, Volume 22, Issue 8, pp 1281-1286
Date: 03 Aug 2005

Glycyl-l-Glutamine Disposition in Rat Choroid Plexus Epithelial Cells in Primary Culture: Role of PEPT2

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The purpose of this research was to determine the polarity and directionality of the PEPT2-mediated uptake and transepithelial transport of the neuropeptide glycyl-l-glutamine (GlyGln) in choroid plexus.


The transport kinetics of [3H]GlyGln was studied in neonatal rat choroid plexus epithelial cells in primary culture grown on laminin-coated Transwell filter inserts. Using a bicarbonate artificial cerebrospinal fluid (CSF) buffer (pH 7.4) at 37°C, GlyGln studies were performed as a function of time, substrate concentration, and the presence of potential inhibitors (at 1 mM).


GlyGln (2 μM) accumulation was about three to four times greater when introduced from the apical (CSF-facing) as opposed to the basal (blood-facing) side of the cell monolayer, and transepithelial transport was about two times greater in the apical-to-basal direction. The apical uptake of radiolabeled GlyGln (2 μM) was inhibited significantly by dipeptides (i.e., unlabeled GlyGln and cysteinylglycine) and some neuropeptides (i.e., carnosine, N-acetylaspartylglutamate, kyotorphin), but was unaffected by amino acids (i.e., glycine, glutamine) as well as by [d-Arg2]-kyotorphin and glutathione. The concentration-dependent apical uptake of GlyGln (2–1000 μM) was characterized by a high-affinity process (i.e., Vmax of 72 pmol/mg/min; Km of 136 μM), consistent with the properties of PEPT2. The intracellular hydrolysis of GlyGln was extensive, however, with only 40% of the dipeptide remaining intact after 1 h.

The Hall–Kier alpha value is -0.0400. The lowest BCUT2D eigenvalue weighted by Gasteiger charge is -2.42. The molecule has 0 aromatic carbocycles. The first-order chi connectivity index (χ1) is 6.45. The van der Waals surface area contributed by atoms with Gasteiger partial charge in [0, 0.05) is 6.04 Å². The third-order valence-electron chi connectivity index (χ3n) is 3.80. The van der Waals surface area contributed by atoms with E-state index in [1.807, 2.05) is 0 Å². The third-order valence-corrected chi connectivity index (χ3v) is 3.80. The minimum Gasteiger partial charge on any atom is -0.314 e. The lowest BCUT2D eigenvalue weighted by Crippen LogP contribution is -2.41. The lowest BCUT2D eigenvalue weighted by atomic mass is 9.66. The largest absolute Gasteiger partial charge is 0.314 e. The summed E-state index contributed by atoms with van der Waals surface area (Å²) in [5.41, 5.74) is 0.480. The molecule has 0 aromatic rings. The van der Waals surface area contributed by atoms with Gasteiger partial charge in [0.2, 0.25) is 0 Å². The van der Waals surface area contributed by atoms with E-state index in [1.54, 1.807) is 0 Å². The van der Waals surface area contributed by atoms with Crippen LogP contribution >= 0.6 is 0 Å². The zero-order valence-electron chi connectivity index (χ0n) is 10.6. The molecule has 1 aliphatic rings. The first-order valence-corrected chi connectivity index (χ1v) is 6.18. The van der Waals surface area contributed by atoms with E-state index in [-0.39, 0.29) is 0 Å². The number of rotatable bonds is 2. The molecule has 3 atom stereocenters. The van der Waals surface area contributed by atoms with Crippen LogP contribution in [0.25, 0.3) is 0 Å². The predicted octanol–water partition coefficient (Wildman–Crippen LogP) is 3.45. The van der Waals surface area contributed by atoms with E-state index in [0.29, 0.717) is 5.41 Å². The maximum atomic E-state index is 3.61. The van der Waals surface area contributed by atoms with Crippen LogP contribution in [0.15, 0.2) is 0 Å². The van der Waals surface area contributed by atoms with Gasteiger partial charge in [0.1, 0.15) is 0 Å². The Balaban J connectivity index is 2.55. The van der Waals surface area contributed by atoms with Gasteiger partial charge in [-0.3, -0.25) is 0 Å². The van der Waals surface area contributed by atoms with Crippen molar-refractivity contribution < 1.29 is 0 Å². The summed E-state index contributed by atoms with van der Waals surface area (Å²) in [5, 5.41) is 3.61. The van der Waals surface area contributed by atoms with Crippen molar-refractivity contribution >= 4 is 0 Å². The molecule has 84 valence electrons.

The results demonstrate that PEPT2 plays an important role in regulating the apical uptake of GlyGln at the blood–CSF interface. Once inside the cell, GlyGln is rapidly degraded to its constitutive amino acids for further processing.